Great Lakes Now

https://www.greatlakesnow.org/2020/12/oldest-coast-guard-cutter-great-lakes/

Great Lakes Echo

Family-owned fishing businesses displaced by waterfront developments on Great Lakes

By Hannah L. Harrison, University of Guelph, The Conversation

 is an independent and nonprofit source of news, analysis and commentary from academic experts.

For three generations, the Minor family — today brothers Carson and Landon and their father Paul — have been up before first light to board their fishing tug and make their way to their fishing grounds on Lake Erie.

Read Now at Great Lakes Now.

Original Article

Great Lakes Now

Great Lakes Now

https://www.greatlakesnow.org/2020/12/family-owned-fishing-businesses-displaced-waterfront-developments-great-lakes/

The Conversation

Wisconsin climate task force releases its recommendations

MADISON, Wis. (AP) — A bipartisan task force that brought together environmentalists, the energy industry and others released its recommendations Wednesday for how Wisconsin might bolster its economy while addressing climate change.

The report from the task force, which was led by Lt.

Read Now at Great Lakes Now.

Original Article

Great Lakes Now

Great Lakes Now

https://www.greatlakesnow.org/2020/12/ap-wisconsin-climate-task-force-recommendations/

The Associated Press

Great Lakes Energy News Roundup: Recognition of tribal treaties, Michigan Green Bank, former Upper Peninsula mine sites

Keep up with energy-related developments in the Great Lakes area with Great Lakes Now’s biweekly headline roundup.

In this edition: Environmentalists in Wisconsin sue EPA over regulation rollback favoring coal plants, bankruptcy plan for Ohio nuclear power company upheld by appeals court, Prairie Island tribe prepares for massive investment in renewable energy, and Ford Motors to invest millions for electric vehicle construction in southeast Michigan

Click on the headline to read the full story:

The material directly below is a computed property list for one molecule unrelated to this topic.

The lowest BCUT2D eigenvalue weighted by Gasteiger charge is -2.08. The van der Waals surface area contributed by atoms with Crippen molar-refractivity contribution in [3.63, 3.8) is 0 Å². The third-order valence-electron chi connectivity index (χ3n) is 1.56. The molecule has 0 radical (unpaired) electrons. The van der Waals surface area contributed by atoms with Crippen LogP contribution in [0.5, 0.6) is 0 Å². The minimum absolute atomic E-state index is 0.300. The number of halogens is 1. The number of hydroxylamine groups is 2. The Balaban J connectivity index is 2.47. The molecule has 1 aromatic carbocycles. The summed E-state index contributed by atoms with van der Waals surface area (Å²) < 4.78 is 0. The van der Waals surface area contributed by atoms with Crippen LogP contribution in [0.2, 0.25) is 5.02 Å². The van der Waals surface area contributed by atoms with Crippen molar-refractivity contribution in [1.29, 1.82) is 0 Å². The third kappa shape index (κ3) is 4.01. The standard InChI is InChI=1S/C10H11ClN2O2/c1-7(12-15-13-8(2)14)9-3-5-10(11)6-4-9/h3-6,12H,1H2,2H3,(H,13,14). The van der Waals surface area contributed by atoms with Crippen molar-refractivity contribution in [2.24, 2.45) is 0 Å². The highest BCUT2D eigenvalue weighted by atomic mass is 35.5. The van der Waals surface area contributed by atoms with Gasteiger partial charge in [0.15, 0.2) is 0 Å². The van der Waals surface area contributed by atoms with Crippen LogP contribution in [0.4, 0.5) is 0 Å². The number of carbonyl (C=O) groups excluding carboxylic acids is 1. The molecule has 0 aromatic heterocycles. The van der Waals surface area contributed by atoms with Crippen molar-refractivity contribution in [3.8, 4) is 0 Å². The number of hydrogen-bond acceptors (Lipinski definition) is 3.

Michigan:

  • Oft Ignored, Tribal Treaties Are Seeing Greater Recognition and Influence – The Daily Yonder

Across the United States, tribal treaties are becoming more and more influential in shaping legislative policy while also seeing greater recognition in courthouses, potentially reshaping the entire landscape of environmental justice.

Read Now at Great Lakes Now.

Original Article

Great Lakes Now

Great Lakes Now

https://www.greatlakesnow.org/2020/12/great-lakes-energy-michigan-tribal-green-mine/

Ian Wendrow

Public Concern: Climate change, runoff and chemicals at the forefront of people’s worries about the Great Lakes

NOTE: The report will formally be presented in English at 2 p.m. ET on Thursday, Dec. 10. A French session will follow at 3:30 p.m. For more details about how you can watch or ask questions, click here.

Public concern about climate change is escalating in the Great Lakes region, according to a new report issued by a binational group that manages and protects the Great Lakes.

Read Now at Great Lakes Now.

Original Article

Great Lakes Now

Great Lakes Now

https://www.greatlakesnow.org/2020/12/public-concern-climate-change-runoff-chemicals-ijc/

Natasha Blakely

Index: International Joint Commission’s 2020 Triennial Assessment of Progress Report

If you read the International Joint Commission’s 2020 Triennial Assessment of Progress Report or

watched the webinar where the IJC announced and discussed the findings, you might be curious about some of the other reports and documents referenced.

For the 2020 triennial report, go to the IJC’s website.

Read Now at Great Lakes Now.

Original Article

Great Lakes Now

Great Lakes Now

https://www.greatlakesnow.org/2020/12/index-international-joint-commission-2020-triennial-assessment-of-progress-report/

GLN Editor

Wisconsin says wolf season will be held next November